Made to Stick is a book about persuasion and communication. It’s the best book on business about human behaviour and psychology. And it’s among the best books for founders to understand the various factors that make ideas stick in the market. It also talks about how to use that knowledge to make sure your messages stick with your audiences. It might be the best book for new business owners.

Top 5 Lessons from the book:

The most basic way to get someone's attention is this: Break a pattern.

Anger prepares us to fight and fear prepares us to flee.

To make our communications more effective, we need to shift our thinking from "What information do I need to convey?" to "What questions do I want my audience to ask?”

The first problem of communication is getting people's attention.”

The Curse of Knowledge: when we are given knowledge, it is impossible to imagine what it's like to LACK that knowledge.

Challenging Conversations, by Jason Jimenez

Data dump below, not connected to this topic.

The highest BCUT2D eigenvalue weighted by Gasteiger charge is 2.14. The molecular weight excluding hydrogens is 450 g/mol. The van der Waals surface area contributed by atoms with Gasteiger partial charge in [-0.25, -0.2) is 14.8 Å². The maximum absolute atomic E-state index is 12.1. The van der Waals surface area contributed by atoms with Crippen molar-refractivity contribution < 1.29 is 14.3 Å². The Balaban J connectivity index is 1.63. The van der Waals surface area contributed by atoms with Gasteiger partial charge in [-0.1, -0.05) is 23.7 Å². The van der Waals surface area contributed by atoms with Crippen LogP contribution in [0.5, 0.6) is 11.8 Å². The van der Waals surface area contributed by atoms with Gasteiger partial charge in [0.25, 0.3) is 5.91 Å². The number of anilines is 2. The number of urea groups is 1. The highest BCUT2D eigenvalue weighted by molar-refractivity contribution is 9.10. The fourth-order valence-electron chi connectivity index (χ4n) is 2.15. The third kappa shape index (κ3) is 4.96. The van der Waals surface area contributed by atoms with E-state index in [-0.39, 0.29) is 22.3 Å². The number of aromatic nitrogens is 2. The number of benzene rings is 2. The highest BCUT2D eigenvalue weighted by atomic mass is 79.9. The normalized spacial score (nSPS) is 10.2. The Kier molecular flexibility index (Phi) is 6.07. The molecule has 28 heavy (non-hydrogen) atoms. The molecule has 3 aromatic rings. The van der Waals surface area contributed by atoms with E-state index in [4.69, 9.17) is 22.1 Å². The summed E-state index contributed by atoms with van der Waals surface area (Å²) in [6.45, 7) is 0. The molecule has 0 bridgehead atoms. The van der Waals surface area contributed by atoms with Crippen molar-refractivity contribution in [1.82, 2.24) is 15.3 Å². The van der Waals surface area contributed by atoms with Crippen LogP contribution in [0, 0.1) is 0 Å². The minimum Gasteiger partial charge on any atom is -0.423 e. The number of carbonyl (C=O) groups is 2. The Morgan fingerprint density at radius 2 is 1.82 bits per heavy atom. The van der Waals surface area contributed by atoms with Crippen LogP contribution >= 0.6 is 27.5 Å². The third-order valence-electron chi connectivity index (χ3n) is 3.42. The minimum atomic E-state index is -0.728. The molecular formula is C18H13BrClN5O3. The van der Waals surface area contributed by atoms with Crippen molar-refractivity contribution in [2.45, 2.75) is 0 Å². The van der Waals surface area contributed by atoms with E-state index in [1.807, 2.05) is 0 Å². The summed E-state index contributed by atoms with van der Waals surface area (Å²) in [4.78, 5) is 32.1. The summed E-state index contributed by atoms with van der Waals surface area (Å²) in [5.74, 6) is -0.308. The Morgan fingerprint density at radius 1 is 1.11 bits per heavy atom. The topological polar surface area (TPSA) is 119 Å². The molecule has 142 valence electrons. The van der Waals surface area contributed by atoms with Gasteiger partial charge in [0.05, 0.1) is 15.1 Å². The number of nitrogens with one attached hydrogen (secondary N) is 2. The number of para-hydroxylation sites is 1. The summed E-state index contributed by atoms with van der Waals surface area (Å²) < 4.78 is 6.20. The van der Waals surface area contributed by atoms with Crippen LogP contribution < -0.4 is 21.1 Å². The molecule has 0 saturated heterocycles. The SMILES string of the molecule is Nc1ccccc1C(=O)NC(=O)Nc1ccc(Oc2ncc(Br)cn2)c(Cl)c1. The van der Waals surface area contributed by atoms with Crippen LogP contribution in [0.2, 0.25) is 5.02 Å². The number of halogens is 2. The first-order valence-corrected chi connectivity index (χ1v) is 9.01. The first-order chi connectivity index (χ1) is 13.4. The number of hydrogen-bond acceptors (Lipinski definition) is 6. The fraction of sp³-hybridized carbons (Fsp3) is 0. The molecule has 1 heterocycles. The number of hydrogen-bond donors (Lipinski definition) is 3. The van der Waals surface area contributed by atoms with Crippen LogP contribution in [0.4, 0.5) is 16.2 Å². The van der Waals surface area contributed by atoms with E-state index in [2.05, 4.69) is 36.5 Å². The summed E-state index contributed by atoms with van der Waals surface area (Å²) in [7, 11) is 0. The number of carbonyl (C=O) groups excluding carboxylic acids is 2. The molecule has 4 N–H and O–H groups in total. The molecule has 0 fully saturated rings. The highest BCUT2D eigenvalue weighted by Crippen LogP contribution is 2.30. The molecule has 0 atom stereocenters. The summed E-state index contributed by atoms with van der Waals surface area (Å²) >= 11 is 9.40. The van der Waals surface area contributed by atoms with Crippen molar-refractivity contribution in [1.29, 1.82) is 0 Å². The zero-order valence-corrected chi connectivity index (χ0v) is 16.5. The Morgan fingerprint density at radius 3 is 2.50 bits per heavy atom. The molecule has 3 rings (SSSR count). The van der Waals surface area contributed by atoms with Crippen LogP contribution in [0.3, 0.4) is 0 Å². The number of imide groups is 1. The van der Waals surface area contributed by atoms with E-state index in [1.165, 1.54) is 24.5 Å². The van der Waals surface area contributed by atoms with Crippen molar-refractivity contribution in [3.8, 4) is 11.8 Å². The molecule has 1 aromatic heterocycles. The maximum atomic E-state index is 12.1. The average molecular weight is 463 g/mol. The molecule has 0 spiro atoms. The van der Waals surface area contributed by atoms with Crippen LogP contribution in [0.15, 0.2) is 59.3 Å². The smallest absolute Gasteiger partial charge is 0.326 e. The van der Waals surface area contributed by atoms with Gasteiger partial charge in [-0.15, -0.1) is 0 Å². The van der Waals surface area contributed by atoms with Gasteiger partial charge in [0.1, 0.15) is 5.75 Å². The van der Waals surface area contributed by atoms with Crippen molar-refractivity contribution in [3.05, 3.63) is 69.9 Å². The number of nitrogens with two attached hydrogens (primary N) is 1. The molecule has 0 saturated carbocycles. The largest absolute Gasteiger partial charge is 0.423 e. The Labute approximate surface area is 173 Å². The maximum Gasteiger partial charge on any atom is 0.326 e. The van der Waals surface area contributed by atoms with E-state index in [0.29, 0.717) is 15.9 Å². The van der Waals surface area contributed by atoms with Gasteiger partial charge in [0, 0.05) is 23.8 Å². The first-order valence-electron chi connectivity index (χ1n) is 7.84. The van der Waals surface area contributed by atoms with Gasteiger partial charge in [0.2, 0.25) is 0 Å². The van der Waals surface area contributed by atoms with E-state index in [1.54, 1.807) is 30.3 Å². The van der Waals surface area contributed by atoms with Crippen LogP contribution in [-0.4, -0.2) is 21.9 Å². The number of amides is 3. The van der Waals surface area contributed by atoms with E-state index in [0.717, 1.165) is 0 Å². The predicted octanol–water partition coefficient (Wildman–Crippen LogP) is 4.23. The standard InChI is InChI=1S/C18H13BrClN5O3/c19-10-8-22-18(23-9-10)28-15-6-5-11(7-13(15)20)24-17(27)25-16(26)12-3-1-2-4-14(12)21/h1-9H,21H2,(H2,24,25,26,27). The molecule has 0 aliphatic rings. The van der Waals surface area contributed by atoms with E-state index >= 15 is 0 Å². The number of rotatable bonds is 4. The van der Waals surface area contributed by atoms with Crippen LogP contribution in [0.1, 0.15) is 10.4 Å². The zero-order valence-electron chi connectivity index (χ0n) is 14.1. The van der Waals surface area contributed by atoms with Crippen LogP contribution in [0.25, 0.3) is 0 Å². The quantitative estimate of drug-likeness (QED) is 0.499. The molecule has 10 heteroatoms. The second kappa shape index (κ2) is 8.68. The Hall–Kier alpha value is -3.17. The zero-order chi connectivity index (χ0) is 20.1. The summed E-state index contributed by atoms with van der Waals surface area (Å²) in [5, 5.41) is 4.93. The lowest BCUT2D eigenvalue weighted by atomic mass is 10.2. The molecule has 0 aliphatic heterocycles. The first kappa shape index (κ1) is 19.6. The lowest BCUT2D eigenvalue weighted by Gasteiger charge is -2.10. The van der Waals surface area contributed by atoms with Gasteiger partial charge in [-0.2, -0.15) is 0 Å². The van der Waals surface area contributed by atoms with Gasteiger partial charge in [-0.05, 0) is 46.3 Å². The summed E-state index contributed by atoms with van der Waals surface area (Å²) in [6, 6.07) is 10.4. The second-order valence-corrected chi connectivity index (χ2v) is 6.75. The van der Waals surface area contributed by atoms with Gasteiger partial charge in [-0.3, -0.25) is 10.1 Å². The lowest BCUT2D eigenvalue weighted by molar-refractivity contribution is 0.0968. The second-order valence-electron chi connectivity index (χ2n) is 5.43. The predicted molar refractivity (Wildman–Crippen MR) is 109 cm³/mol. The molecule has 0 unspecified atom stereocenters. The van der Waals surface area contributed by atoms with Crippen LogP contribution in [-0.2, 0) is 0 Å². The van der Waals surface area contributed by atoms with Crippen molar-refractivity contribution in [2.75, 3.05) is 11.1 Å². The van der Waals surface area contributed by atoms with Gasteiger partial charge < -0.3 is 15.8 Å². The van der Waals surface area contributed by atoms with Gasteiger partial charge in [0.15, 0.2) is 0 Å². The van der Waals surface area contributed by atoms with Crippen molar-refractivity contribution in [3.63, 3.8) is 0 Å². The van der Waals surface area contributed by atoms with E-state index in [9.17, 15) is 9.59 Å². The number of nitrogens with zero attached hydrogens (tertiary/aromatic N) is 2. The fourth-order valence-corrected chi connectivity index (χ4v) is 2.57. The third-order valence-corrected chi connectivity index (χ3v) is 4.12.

Challenging Conversations is a book for all businesses. Whether you’re a business owner or a startup founder, you will gain insights in customer conversations by reading this book. In this book, Jason clarifies misconceptions and misunderstandings about a subject, and equips you to build rapport. It’s one of the top books for business owners to learn how to handle difficult conversations in a respectful manner.

Also Read: 14 Best Books for Communication Skills

The Challenger Customer, by Brent Adamson

The Challenger Customer is for all startup business owners who are interested in knowing what their customers think. It one of the best books for startups that contains a wealth of insights for understanding customers and their needs better. The book dives into the buying habits of complex customers and provides strategies for selling to them. Brent has shown how to engage with customers and get valuable feedback.

Top Lesson from the book: